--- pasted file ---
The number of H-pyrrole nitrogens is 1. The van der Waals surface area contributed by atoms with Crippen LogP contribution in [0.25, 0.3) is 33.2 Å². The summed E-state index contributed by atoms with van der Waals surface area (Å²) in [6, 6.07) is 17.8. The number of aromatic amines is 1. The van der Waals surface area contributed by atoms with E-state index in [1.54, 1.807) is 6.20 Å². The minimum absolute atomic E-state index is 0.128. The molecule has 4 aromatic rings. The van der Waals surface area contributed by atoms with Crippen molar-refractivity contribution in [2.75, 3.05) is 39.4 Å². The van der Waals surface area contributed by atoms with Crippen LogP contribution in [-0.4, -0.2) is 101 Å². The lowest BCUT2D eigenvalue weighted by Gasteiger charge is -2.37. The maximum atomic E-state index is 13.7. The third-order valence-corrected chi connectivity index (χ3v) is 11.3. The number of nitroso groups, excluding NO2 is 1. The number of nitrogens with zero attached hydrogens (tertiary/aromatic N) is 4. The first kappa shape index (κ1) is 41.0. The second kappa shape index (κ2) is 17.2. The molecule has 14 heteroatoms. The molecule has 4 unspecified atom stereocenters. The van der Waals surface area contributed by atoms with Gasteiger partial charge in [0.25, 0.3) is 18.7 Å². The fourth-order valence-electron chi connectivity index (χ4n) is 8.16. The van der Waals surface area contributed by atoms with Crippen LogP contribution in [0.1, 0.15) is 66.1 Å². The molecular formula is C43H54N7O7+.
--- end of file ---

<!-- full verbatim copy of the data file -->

The number of H-pyrrole nitrogens is 1. The van der Waals surface area contributed by atoms with Crippen LogP contribution in [0.25, 0.3) is 33.2 Å². The summed E-state index contributed by atoms with van der Waals surface area (Å²) in [6, 6.07) is 17.8. The number of aromatic amines is 1. The van der Waals surface area contributed by atoms with E-state index in [1.54, 1.807) is 6.20 Å². The minimum absolute atomic E-state index is 0.128. The molecule has 4 aromatic rings. The van der Waals surface area contributed by atoms with Crippen molar-refractivity contribution in [2.75, 3.05) is 39.4 Å². The van der Waals surface area contributed by atoms with Crippen LogP contribution in [-0.4, -0.2) is 101 Å². The lowest BCUT2D eigenvalue weighted by Gasteiger charge is -2.37. The maximum atomic E-state index is 13.7. The third-order valence-corrected chi connectivity index (χ3v) is 11.3. The number of nitroso groups, excluding NO2 is 1. The number of nitrogens with zero attached hydrogens (tertiary/aromatic N) is 4. The first kappa shape index (κ1) is 41.0. The second kappa shape index (κ2) is 17.2. The molecule has 14 heteroatoms. The molecule has 4 unspecified atom stereocenters. The van der Waals surface area contributed by atoms with Gasteiger partial charge in [0.25, 0.3) is 18.7 Å². The fourth-order valence-electron chi connectivity index (χ4n) is 8.16. The van der Waals surface area contributed by atoms with Crippen LogP contribution in [0.1, 0.15) is 66.1 Å². The molecular formula is C43H54N7O7+.